John said to him, “Teacher, we saw someone casting out demons in your name, and we tried to stop him, because he was not following us.” But Jesus said, “Do not stop him; for no one who does a deed of power in my name will be able soon afterward to speak evil of me. Whoever is not against us is for us. For truly I tell you, whoever gives you a cup of water to drink because you bear the name of Christ will by no means lose the reward.
“If any of you put a stumbling block before one of these little ones who believe in me, it would be better for you if a great millstone were hung around your neck and you were thrown into the sea. If your hand causes you to stumble, cut it off; it is better for you to enter life maimed than to have two hands and to go to hell, to the unquenchable fire. And if your foot causes you to stumble, cut it off; it is better for you to enter life lame than to have two feet and to be thrown into hell. And if your eye causes you to stumble, tear it out; it is better for you to enter the kingdom of God with one eye than to have two eyes and to be thrown into hell, where their worm never dies, and the fire is never quenched.
“For everyone will be salted with fire. Salt is good; but if salt has lost its saltiness, how can you season it? Have salt in yourselves, and be at peace with one another.”
This exorcism story brings to my mind the sort of “battle of denominations” we tend to get into. Methodists believe differently than Baptists, who believe differently than Catholics, who believe differently than Lutherans, etc. And we’re always trying to shut the other group up, or prove how our beliefs are more right, or other silly things. But the truth of the matter is that we’re all followers of Jesus, and we’re all on the same team. If we truly believe the Gospel Message in our hearts, maybe our beliefs on Baptism or Predestination don’t matter as much. Because if we’re honestly doing things in Jesus’s name, God is going to bless our works, even if we aren’t following the “right” group. At least, that’s what I get out of this story.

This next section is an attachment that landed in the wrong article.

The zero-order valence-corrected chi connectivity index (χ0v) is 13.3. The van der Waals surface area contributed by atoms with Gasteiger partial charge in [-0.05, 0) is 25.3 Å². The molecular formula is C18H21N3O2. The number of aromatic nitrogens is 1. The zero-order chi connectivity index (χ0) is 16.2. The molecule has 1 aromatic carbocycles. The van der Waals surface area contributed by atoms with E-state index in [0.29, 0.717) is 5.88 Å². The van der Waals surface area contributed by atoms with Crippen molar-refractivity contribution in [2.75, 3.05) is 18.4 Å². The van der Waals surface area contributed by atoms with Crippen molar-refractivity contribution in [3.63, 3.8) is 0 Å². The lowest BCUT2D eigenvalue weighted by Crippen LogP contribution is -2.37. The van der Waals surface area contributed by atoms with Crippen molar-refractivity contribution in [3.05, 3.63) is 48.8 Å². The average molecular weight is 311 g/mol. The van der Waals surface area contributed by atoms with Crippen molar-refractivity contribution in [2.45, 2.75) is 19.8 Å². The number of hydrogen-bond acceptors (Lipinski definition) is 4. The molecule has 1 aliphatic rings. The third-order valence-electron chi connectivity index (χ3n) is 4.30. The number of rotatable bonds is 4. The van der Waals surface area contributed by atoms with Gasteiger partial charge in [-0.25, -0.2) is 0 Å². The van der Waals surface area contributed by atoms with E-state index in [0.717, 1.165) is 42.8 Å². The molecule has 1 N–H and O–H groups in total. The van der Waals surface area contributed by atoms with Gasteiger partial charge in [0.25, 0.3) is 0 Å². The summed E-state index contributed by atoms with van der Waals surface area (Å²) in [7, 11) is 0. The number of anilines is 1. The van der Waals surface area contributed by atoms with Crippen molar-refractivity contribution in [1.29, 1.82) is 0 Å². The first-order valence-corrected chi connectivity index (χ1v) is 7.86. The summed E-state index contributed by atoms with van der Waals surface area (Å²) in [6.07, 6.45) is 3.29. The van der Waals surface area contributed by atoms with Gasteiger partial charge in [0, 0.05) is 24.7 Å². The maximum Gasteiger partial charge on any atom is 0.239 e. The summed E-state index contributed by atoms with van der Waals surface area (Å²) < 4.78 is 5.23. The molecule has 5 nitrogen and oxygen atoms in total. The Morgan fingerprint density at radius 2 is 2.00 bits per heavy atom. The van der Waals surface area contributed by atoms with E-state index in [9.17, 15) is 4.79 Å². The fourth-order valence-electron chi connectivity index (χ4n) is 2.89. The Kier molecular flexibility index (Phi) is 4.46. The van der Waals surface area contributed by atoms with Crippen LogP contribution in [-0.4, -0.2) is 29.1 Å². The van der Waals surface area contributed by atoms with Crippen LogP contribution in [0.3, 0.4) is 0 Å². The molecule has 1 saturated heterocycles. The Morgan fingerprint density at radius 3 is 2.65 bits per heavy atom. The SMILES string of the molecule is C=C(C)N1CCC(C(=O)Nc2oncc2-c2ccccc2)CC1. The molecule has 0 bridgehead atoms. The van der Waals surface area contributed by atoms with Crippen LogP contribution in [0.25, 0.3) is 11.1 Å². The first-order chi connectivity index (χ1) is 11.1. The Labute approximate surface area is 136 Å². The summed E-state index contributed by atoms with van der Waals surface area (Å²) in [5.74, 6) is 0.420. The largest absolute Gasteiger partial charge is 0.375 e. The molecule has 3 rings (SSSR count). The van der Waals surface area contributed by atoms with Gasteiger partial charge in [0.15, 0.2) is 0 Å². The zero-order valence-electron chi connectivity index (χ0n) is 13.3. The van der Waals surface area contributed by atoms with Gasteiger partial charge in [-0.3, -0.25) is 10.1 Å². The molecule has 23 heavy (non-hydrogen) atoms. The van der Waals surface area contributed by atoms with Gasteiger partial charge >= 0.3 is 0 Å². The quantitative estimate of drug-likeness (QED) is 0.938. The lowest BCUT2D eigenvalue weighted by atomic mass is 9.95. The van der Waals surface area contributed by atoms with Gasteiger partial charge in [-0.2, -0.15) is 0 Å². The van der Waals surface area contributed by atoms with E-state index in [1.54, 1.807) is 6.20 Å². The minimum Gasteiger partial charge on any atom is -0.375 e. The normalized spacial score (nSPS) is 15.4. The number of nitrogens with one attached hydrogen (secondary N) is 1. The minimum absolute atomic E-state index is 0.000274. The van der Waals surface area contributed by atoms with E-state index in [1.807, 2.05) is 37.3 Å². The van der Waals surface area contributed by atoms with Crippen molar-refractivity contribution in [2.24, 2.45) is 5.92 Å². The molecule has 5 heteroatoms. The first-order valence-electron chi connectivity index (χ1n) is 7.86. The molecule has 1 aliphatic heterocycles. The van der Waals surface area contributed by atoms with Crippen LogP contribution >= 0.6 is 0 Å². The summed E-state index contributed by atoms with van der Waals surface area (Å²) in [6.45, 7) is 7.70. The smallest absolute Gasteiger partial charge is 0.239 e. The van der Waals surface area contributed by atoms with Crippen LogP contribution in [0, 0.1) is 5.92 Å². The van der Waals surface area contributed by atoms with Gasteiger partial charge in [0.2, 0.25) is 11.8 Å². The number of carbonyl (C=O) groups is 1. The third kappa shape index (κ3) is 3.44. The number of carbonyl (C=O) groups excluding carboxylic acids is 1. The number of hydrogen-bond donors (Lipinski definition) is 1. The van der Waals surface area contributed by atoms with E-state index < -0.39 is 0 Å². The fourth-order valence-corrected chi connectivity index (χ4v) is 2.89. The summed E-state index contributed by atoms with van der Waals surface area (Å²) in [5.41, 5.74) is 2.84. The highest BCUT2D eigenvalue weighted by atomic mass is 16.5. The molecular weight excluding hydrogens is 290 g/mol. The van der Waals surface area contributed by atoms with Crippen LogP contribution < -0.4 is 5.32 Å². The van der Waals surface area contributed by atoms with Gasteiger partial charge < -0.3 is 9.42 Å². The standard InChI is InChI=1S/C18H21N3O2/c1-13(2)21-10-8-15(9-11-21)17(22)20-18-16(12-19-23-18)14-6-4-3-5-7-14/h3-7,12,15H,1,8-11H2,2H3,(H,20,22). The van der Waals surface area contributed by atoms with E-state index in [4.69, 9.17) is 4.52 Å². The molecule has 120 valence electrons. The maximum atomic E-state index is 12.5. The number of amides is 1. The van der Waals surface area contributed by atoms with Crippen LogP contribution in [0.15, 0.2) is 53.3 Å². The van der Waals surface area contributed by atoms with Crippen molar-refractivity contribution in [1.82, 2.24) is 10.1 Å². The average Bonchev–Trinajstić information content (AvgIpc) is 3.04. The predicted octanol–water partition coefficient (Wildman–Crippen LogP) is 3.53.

The stumbling block is a little more straight forward. If something is causing you to sin, get rid of it. But for such a simple instruction, it sure is hard to actually do. But Jesus makes it clear, everything is at risk here. It might be hard to give up alcohol (for example), but won’t Hell be harder? The extra effort is worth it.
Actually, now that I think about it, this passage is a little confusing. Sin no longer sends us to Hell because of Christ’s sacrifice. Our sins are forgiven. I suppose this is a reminder that forgiveness is not a free pass to sin as much as you want. We should still be making efforts to remove sin from our lives. If the Gospel Message has really changed our lives and hearts, we aught to be wanting to change. And if we want to change, we want to remove those stumbling blocks, right?
Boy, does my heart still have a lot of changing to do! I’m not even kind of there yet.